Mailinglist Archive: opensuse (2773 mails)
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Re: [SLE] Choosing a programming language ( Offtopic/maybe )
- From: activex1@xxxxxxx (Sam Carleton)
- Date: Thu, 23 Dec 1999 11:01:22 -0500
- Message-id: <38624752.2E930FA7@xxxxxxx>
Jim Ray wrote:
> On Wed, 22 Dec 1999 avi@xxxxxxxxxxxxxxxxxxx wrote:
> > Actually, one thing I found over the years is that many people that are
> > experienced with traditional programming languages have a hard time to
> > get used to the paradigm change that OOP brings. On the other hand,
> > people with no experience with C have an easier time to learn OO
> > languages.
> I agree with Avi. It took me a long time to get OO to click when moving
> from C to Java. Finally I learned Python and the brainwaves finally
> synced. Some of my problem with OO was I just wanted to understand too
> much, I think, and started by reading an OO book and then tried to learn
> Java. Now I think OO is easy and actually makes more sense at certain
I was wondering a few things: How long where you a C programmer before you
first tried to learn OOP? It is my believe that if you learn C and then move
onto C++, you don't get stuck in the mindset of functional programming and
learning OOP will not be that much harder. I also take a different approach
then you to learning language, I think. I like to first learn what the
language can do for me rather then what I can do with the langauge.
The book I used to learne C is "Teach Yourself C" by Herbert Schildt, the
ISBN number is 0078823110. This book has a number of things going for it.
First it teach you want the language can do, it covers things like functions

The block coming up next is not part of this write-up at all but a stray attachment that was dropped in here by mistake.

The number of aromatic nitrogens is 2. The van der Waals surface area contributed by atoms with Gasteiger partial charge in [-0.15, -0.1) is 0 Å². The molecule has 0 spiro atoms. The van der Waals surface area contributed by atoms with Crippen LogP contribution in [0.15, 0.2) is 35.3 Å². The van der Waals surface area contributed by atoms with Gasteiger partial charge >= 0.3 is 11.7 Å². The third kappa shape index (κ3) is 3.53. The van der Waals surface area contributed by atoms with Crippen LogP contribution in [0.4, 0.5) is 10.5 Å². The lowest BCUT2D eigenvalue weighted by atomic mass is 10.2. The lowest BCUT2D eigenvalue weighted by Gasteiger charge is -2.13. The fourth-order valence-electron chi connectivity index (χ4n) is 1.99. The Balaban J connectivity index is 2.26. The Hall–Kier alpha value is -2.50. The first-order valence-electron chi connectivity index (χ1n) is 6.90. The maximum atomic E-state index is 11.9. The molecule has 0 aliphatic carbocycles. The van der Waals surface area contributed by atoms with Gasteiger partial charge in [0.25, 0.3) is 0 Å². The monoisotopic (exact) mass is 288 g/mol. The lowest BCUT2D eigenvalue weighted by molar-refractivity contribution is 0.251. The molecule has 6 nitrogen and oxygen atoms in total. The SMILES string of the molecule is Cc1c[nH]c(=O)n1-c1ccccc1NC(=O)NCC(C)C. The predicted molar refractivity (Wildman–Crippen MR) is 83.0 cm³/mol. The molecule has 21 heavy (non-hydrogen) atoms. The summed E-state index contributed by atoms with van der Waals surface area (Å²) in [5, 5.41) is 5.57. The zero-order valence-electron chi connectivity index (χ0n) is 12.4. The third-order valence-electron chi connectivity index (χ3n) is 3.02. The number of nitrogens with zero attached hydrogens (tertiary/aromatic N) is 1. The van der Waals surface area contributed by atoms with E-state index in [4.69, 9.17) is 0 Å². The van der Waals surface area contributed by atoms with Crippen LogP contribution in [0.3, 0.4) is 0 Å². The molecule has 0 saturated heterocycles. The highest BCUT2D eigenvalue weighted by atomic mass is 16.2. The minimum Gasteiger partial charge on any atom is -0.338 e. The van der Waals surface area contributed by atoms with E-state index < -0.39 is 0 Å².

pointers. It explains the consept of them and shows you a very basic
example. There is enough information there so that if you are looking at
someone elses code and see a function pointer you are not totally lost. But
there isn't enough info to effectively use a function pointer. Most things
Schildt covers this way. Another thing that I liked about it and way it was
recommended to me in the first place was that rather then only having
exercises at the end of each chapter, there where exercises (normall three)
at the end of each section with the answers in the back of the book. In
other words he gives you a new tool and then tells you to play with that one
little tool. It helped me understand things a great deal, being a hands on
learner and all:) I have the first edition, I found that for the most part
it was a fast read, even working throught many of the examples.
When I was done with the book, I could read anyone elses C code without
running into a tool C has to offer that I did not understand or at least not
know about. I could also put together simple programs. With this base of
knowledge, though, I have been about to pick up the concepts of C++ and other
langues very quickly.
How did I learn to really write code? Through work, I work as a programmer.
But others can also learn to program by looking at other people's code and by
joining one of the many teams of programmers working on different projects
I am also a photographer and take the same attitude, the more you know about
what the tools can and cannot do, the more power you have to create what you
invision. On the other hand, if you only know the theory but lack the
knowledge of how to turn a theory into something real, you will spend many
hours beating your head against the wall. It sounds to me this is what
happened to you when you first started learning OOP, am I write?
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